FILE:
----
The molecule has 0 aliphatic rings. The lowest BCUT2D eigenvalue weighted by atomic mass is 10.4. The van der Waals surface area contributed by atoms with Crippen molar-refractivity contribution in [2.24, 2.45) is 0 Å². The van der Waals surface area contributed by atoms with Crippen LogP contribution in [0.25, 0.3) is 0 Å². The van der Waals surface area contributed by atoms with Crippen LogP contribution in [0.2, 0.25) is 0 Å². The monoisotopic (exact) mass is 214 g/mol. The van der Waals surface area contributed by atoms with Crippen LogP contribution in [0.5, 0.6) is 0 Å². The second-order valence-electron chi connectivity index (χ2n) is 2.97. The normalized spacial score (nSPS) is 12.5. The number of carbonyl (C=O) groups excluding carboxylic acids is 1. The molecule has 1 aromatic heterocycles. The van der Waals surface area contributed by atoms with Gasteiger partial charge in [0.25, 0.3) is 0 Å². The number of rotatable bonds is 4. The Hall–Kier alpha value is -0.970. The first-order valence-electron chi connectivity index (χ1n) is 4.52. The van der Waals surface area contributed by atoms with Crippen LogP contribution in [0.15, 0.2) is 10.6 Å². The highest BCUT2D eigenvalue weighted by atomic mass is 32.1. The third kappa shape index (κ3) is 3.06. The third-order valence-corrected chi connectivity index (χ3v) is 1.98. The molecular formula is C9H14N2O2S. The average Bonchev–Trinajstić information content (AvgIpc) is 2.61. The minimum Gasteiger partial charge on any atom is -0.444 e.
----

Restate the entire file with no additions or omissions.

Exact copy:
The molecule has 0 aliphatic rings. The lowest BCUT2D eigenvalue weighted by atomic mass is 10.4. The van der Waals surface area contributed by atoms with Crippen molar-refractivity contribution in [2.24, 2.45) is 0 Å². The van der Waals surface area contributed by atoms with Crippen LogP contribution in [0.25, 0.3) is 0 Å². The van der Waals surface area contributed by atoms with Crippen LogP contribution in [0.2, 0.25) is 0 Å². The monoisotopic (exact) mass is 214 g/mol. The van der Waals surface area contributed by atoms with Crippen LogP contribution in [0.5, 0.6) is 0 Å². The second-order valence-electron chi connectivity index (χ2n) is 2.97. The normalized spacial score (nSPS) is 12.5. The number of carbonyl (C=O) groups excluding carboxylic acids is 1. The molecule has 1 aromatic heterocycles. The van der Waals surface area contributed by atoms with Gasteiger partial charge in [0.25, 0.3) is 0 Å². The number of rotatable bonds is 4. The Hall–Kier alpha value is -0.970. The first-order valence-electron chi connectivity index (χ1n) is 4.52. The van der Waals surface area contributed by atoms with Crippen LogP contribution in [0.15, 0.2) is 10.6 Å². The highest BCUT2D eigenvalue weighted by atomic mass is 32.1. The third kappa shape index (κ3) is 3.06. The third-order valence-corrected chi connectivity index (χ3v) is 1.98. The molecular formula is C9H14N2O2S. The average Bonchev–Trinajstić information content (AvgIpc) is 2.61. The minimum Gasteiger partial charge on any atom is -0.444 e.